10.19.11 12:39 AM ET
Best Moments From the GOP Debate
Herman Cain’s 9-9-9 plan takes heavy fire, and Rick Santorum and Mitt Romney spar over health care. Watch video of the best moments of the CNN GOP debate in Las Vegas. Plus, Howard Kurtz, Michelle Cottle, and more Daily Beast contributors grade the debate.
Mitt and Rick's Vicious Fight
The gloves are off! Perry pivoted off a question from host Anderson Cooper about the state of health care in Texas to talk about border security. He said “those who hire illegals ought to be penalized” and then attacked Romney for hiring illegal immigrants in his home. Romney laughed this off. Then the two yelled at each other. As the audience booed, Romney appealed to Cooper for order. Romney explains that he fired the immigrants when he discovered they were here illegally and calls for E-Verify. When Perry tried to speak over him again, Romney chides, “you have a problem with letting other people speak.”
Hey Rick, Is Mormonism a Cult?
The moment we all were waiting for. Rick Perry fumbled over his words while addressing the controversial remark one of his evangelical supporters made at last week’s Values Voters Summit. Texas pastor Robert Jeffress had introduced Perry as a “genuine follower of Jesus Christ” and proceeded to label Mormonism a cult. In a roundabout way, Perry managed to conclude that he didn’t agree with Jeffress’s statement. Romney remained level-headed, saying he’d “heard worse comments about my faith.” He said it was a “dangerous thing” to select candidates based on their religion. Santorum and Gingrich delivered their own mini-sermons on the role of faith in selecting a presidential candidate. Santorum took a more secular stance, emphasizing that voters “should pay attention to the candidates’ values and what they stand for.” Gingrich said faith “absolutely” matters, arguing that one can’t have sound judgment if he has not faith.
Cain’s 9-9-9 Under Fire
The underdogs wasted no time in piling on Herman Cain, seizing on the first question to attack his 9-9-9 plan. Michele Bachmann and Rick Santorum accused him of essentially calling for a value-added tax that would raise taxes on low-income Americans. Moderator Anderson Cooper pointed to new figures from the Tax Policy Center saying 9-9-9 would raise taxes on 84 percent of Americans. Rick Perry joined in, saying that, for example, Cain would be adding a sales tax to New Hampshire. Perry then promised a new plan at the end of the week and told Cain, “I’ll bump plans with you, brother.” Cain accuses them all of comparing “apples and oranges.” Mitt Romney, who has abstained from the frenzy so far, asks whether the state sales tax will go away; Cain called it an orange.
Hold on, Moms, It's Not Too Late
Michele Bachmann really came prepared for this debate. Well, sort of. She took a question about the foreclosure crisis to say that “when you talk about foreclosures, you're talking about women who are at the end of their rope because they're losing their nest for their children and their family.” Turning to the camera, she says, “President Obama has failed you on this issue of housing and foreclosures. Hold on, Moms, it's not too late.” She goes on to say that she will turn the economy around and that's how you hold on to your house. For someone who many pollsters counted out of the race, she sure had a lot to say.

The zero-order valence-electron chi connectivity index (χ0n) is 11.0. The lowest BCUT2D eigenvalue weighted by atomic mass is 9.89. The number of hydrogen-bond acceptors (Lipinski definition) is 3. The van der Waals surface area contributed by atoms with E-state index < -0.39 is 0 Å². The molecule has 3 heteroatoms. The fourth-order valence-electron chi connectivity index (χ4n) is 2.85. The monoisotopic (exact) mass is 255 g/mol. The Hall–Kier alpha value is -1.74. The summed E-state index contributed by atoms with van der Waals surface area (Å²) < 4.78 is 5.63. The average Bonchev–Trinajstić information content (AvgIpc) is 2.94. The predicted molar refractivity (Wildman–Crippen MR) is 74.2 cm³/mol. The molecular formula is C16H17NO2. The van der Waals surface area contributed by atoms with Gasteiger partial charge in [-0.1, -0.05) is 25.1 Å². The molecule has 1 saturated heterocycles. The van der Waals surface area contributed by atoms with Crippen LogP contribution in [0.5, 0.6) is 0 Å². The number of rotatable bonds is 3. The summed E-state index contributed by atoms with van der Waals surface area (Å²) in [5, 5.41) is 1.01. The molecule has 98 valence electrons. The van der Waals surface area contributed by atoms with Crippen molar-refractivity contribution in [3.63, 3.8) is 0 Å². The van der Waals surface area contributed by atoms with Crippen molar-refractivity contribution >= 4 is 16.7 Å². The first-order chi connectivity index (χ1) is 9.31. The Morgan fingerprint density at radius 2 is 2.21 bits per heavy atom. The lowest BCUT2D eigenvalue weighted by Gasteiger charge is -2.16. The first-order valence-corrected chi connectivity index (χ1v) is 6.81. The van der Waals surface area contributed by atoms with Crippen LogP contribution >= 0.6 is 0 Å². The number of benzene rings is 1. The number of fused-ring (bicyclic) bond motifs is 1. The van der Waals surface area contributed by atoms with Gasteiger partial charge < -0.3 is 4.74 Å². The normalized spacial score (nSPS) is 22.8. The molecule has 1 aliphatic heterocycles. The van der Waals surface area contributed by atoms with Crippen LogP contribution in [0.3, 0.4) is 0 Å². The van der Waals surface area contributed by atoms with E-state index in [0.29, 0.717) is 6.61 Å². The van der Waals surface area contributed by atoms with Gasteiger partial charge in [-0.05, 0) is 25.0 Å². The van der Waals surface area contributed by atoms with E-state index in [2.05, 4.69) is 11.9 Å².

Santorum Goes After Romney
Fight! Santorum and Romney went at it over health care. Santorum said Romney “lacks credibility” because his Massachusetts plan was the model for Obama’s health-care plan and his advisers helped craft it. Romney dismissed the attack, saying the plan was right for his state but not for others. Santorum interrupted (a common theme at this debate), and they tried to discuss. The audience, once again, began to boo. Romney, gaining the upper hand, reiterated his intention to repeal Obama’s health-care plan if elected.
Santorum and Perry Spar Over TARP
This Rick isn't supposed to have that much to say. Asked about the foreclosure crisis, Santorum turned to TARP. He accused Perry, Romney, and Cain of supporting TARP, which he said bailed out people who acted irresponsibly and hurt innocent homeowners whose houses have gone down in value. He singled out Perry, saying he wrote a letter urging Congress to pass TARP. Perry disputed it, saying he wrote a letter asking them to cut regulations but not to pass TARP.
Bachmann and Cain Squabble
Asked about foreign aid, Perry called for defunding the United Nations. Responding to Paul, who called for cutting all foreign aid, Bachmann made an exception for Israel and accused the Obama administration of not being sufficiently supportive of Israel. Bachmann also attacked Cain for saying he would consider negotiating with terrorists. In an interview with CNN before the debate, Cain said he would consider releasing Guantanamo Bay prisoners in exchange for hostages, along the lines of Israel's deal with Hamas to free Gilad Shalit. Bachmann says such a move would be “naive.” Cain then backtracked on his earlier comment, saying he believes we shouldn't negotiate with terrorists—and that he wouldn't release “hostages” in Guantanamo.